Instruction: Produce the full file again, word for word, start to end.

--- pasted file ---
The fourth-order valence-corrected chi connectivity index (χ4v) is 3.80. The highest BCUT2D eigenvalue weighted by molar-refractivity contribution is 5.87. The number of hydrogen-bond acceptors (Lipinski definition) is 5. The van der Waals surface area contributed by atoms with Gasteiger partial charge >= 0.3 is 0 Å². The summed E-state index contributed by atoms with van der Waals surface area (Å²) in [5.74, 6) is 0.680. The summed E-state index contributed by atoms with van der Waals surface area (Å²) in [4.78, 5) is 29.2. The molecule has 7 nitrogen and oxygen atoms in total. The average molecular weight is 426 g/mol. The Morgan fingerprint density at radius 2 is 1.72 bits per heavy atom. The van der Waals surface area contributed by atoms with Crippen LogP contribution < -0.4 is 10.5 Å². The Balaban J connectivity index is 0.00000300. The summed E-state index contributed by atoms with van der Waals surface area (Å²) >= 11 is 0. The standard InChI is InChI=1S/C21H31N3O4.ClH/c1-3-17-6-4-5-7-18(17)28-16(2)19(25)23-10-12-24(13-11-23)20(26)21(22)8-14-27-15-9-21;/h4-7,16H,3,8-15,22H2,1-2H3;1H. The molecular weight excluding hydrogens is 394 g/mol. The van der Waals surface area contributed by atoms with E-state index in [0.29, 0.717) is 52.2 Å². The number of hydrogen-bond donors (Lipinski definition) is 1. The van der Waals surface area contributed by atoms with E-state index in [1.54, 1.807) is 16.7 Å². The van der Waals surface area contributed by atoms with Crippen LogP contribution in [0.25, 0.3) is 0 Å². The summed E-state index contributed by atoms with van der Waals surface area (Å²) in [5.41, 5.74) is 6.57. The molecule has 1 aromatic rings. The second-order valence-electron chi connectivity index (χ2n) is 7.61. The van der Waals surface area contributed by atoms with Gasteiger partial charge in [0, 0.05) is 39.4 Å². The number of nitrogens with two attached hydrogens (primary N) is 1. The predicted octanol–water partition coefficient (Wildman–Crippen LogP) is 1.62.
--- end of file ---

The fourth-order valence-corrected chi connectivity index (χ4v) is 3.80. The highest BCUT2D eigenvalue weighted by molar-refractivity contribution is 5.87. The number of hydrogen-bond acceptors (Lipinski definition) is 5. The van der Waals surface area contributed by atoms with Gasteiger partial charge >= 0.3 is 0 Å². The summed E-state index contributed by atoms with van der Waals surface area (Å²) in [5.74, 6) is 0.680. The summed E-state index contributed by atoms with van der Waals surface area (Å²) in [4.78, 5) is 29.2. The molecule has 7 nitrogen and oxygen atoms in total. The average molecular weight is 426 g/mol. The Morgan fingerprint density at radius 2 is 1.72 bits per heavy atom. The van der Waals surface area contributed by atoms with Crippen LogP contribution < -0.4 is 10.5 Å². The Balaban J connectivity index is 0.00000300. The summed E-state index contributed by atoms with van der Waals surface area (Å²) >= 11 is 0. The standard InChI is InChI=1S/C21H31N3O4.ClH/c1-3-17-6-4-5-7-18(17)28-16(2)19(25)23-10-12-24(13-11-23)20(26)21(22)8-14-27-15-9-21;/h4-7,16H,3,8-15,22H2,1-2H3;1H. The molecular weight excluding hydrogens is 394 g/mol. The van der Waals surface area contributed by atoms with E-state index in [0.29, 0.717) is 52.2 Å². The number of hydrogen-bond donors (Lipinski definition) is 1. The van der Waals surface area contributed by atoms with E-state index in [1.54, 1.807) is 16.7 Å². The van der Waals surface area contributed by atoms with Crippen LogP contribution in [0.25, 0.3) is 0 Å². The summed E-state index contributed by atoms with van der Waals surface area (Å²) in [5.41, 5.74) is 6.57. The molecule has 1 aromatic rings. The second-order valence-electron chi connectivity index (χ2n) is 7.61. The van der Waals surface area contributed by atoms with Gasteiger partial charge in [0, 0.05) is 39.4 Å². The number of nitrogens with two attached hydrogens (primary N) is 1. The predicted octanol–water partition coefficient (Wildman–Crippen LogP) is 1.62.